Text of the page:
Roundtable Discussion: “On the Trail with Old Baldy”
Old Baldy, in a photo taken after the war (Library of Congress)
For our next Roundtable Discussion Night, we invite members to present an interesting Historical Site that you’ve visited. Plan to show the history, pictures, learnings, etc. Share your interests and enlighten us with your experience!
To ensure the best use of everyone’s time, participation in this month’s program will be limited to 3 topics of about 15 minutes each. The participation schedule will be confirmed no later than our December 8th Roundtable meeting.
If you would like to share your historical travel experience, please contact Dave or Harry .
Some of the topics this month are:
Member Kathy Clark:
On my 2015 Mississippi Gulf Coast bus tour, I visited Biloxi and the home of Jefferson Davis called Beauvoir. It survived hurricane Katrina with damage that took over ten years to repair. It now looks very much like the home as it was before the storm. The complex includes the Jefferson Davis Library and Museum, cemetery, Tomb of the Unknown Confederate Soldier, nature trails, gardens as well as a beautiful view of the Mississippi Sound from the front of the home. I want to talk about the history of the house, damage sustained as a result of Katrina and property today. If I have a few minutes would also like to talk about the Confederate Memorial Civil War museum in New Orleans. It is a small museum but has many portraits, flags and Civil War artifacts. This site too was part of my Mississippi Gulf Coast tour.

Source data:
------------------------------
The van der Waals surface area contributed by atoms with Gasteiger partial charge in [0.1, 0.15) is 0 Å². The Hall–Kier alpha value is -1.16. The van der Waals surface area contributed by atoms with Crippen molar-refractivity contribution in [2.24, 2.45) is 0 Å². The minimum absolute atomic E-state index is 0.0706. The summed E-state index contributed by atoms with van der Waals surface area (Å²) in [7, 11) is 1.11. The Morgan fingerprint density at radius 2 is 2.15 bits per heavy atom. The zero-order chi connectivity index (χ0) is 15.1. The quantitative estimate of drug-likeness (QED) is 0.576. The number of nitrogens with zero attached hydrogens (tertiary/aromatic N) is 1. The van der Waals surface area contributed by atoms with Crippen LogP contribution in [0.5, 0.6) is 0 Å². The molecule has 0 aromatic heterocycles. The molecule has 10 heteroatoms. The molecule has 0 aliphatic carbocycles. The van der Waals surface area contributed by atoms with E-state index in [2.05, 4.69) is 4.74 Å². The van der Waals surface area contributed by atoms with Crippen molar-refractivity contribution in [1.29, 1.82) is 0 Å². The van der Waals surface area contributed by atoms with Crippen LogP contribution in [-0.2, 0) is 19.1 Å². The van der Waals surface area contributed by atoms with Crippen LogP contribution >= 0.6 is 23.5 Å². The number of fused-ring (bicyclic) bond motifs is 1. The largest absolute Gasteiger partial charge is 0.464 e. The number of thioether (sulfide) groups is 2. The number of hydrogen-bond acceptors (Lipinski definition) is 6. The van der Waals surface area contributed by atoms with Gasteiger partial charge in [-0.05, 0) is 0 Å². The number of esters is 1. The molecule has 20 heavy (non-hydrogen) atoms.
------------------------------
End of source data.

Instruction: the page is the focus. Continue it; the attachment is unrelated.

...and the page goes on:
Member Jim Heenehan:
Jim will do a short presentation on the Appomattox Sesquicentennial ceremonies that took place April 8-12, 2015, commemorating Lee’s surrender to Grant, effectively ending the Civil War. Mr. Heenehan will cover the highlights of the Sesquicentennial, including Grant and Lee at the McLean House and the Chamberlain-Gordon “salute” preceding the Confederate laying down of arms on April 12.
Member John Galie:
A brief overview of the retreat of the Army of the Northern Virginia, Gen. Robert E. Lee Commanding, during the Pennsylvania Campaign of 1863 and the pursuit by the Army of the Potomac, MG George Gordon Mead Commanding will be presented. The logistic of the retreat as well as the overwhelming challenges faced by Gen. Lee will be detailed. The focus will be on the Battle of Monterey Pass, July 4-5, 1863 in the South Mountains of Pennsylvania in which over 10,00 soldiers were engaged; making it the second largest battle in Pennsylvania during the Civil War. Recent photographs of the my visit will be included.
January 2017 Newsletter